Stellar limb darkening plays an important role in the analysis of many astrophysical data (e.g. transiting exoplanets, eclipsing binaries, microlensing events, interferometrically measured stellar radius, Baade-Wesselink analysis of pulsating variables etc). Both stellar and galactic astrophysics as well as exoplanet science could benefit from the improvement of its understanding. Direct measurements of limb darkening can be carried out only on the Sun. To calibrate the limb darkening laws as function of stellar type, well-detached, double-lined eclipsing binaries and multi/transiting planetary systems are needed with well-measured properties – this latter requirement increases the accuracy of the calibration of the limb darkening laws.

PLATO (to be launched in 2026) is a European Space Agency M-class mission to detect and characterize primarily earth-like planets around solar-like stars in the habitable zone with 10% accuracy in planetary mass and 3% in planetary radius. Highly accurate masses and radii are needed to study the planetary interiors and habitability. Since such planets have one-year orbital periods, only two to three transits will be observed during PLATO’s long pointings. Such transiting exoplanets were not characterized with this accuracy by other missions, e.g. Kepler.

Stellar limb darkening and stellar activity are the main challenges to get the planetary radius with this accuracy from such a small number of transits of small planets. Limb darkening modifies the transit depth by a factor of two relative to the case when there is no limb darkening. Limb darkening coefficients can be determined simultaneously with the planet-to-star radius ratio if the signal-to-noise ratio (S/N) is sufficiently high, but that S/N cannot be reached here because the small number of transits and stellar activity do not allow us to increase S/N by averaging the transits.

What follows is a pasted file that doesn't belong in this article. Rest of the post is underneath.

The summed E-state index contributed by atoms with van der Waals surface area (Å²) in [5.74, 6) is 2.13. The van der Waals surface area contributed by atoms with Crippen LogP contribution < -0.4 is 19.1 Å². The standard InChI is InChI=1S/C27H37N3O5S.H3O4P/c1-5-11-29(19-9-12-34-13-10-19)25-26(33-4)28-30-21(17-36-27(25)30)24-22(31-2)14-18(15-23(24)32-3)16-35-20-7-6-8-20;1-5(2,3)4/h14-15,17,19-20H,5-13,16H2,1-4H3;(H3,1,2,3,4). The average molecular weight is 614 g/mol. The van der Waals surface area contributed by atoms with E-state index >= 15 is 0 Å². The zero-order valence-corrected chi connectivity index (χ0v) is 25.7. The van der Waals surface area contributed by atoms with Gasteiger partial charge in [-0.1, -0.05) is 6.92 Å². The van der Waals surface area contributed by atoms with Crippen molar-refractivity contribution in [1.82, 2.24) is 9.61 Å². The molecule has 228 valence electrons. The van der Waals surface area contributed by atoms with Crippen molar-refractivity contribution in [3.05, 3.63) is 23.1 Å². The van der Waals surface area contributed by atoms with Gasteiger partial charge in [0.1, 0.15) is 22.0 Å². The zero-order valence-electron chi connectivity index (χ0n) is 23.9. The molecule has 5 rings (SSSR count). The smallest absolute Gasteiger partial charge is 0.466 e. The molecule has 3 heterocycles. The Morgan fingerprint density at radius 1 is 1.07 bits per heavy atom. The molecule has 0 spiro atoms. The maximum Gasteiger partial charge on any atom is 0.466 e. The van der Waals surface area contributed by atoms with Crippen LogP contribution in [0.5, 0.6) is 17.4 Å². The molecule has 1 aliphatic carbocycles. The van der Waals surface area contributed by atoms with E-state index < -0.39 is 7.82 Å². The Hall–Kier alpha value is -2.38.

The aim of this proposed ISSI group is to improve our understanding of stellar limb darkening to a higher accuracy that can be reached today. This will lead to a reduction in the systematic errors from the limitations in our modeling of this effect. These improvements are necessary to derive planetary radii with very high precision. Currently, there are deficits in our theoretical understanding of stellar atmospheres where the limb darkening occurs, and in how the stellar magnetic field, and other stellar activity phenomena (spots, plages, faculae, flares) play a role in this.


We plan to investigate the effects of poorly known stellar limb darkening on the derived planetary radii and the effect of stellar activity on limb darkening and also on planetary radii. This is essential in order to reach the goals of PLATO.

We aim to investigate:

  1. the gap between input stellar physics and limb darkening profiles through a uniform comparison of the different stellar atmosphere models;
  2. how stellar activity can be taken into account in the limb darkening profile calculations;
  3. what is the best way to map the limb darkening profile to different kinds of observations;
  4. what observational tests of limb darkening phenomenon can be carried out from new and existing space-based photometric data e.g. TESS & CHEOPS;
  5. which limb darkening law works best for which stellar spectral type;
  6. which is the best way of managing limb darkening in transit light curve modeling and what recommendations can we make for the development of the PLATO Exoplanet Analysis System pipeline?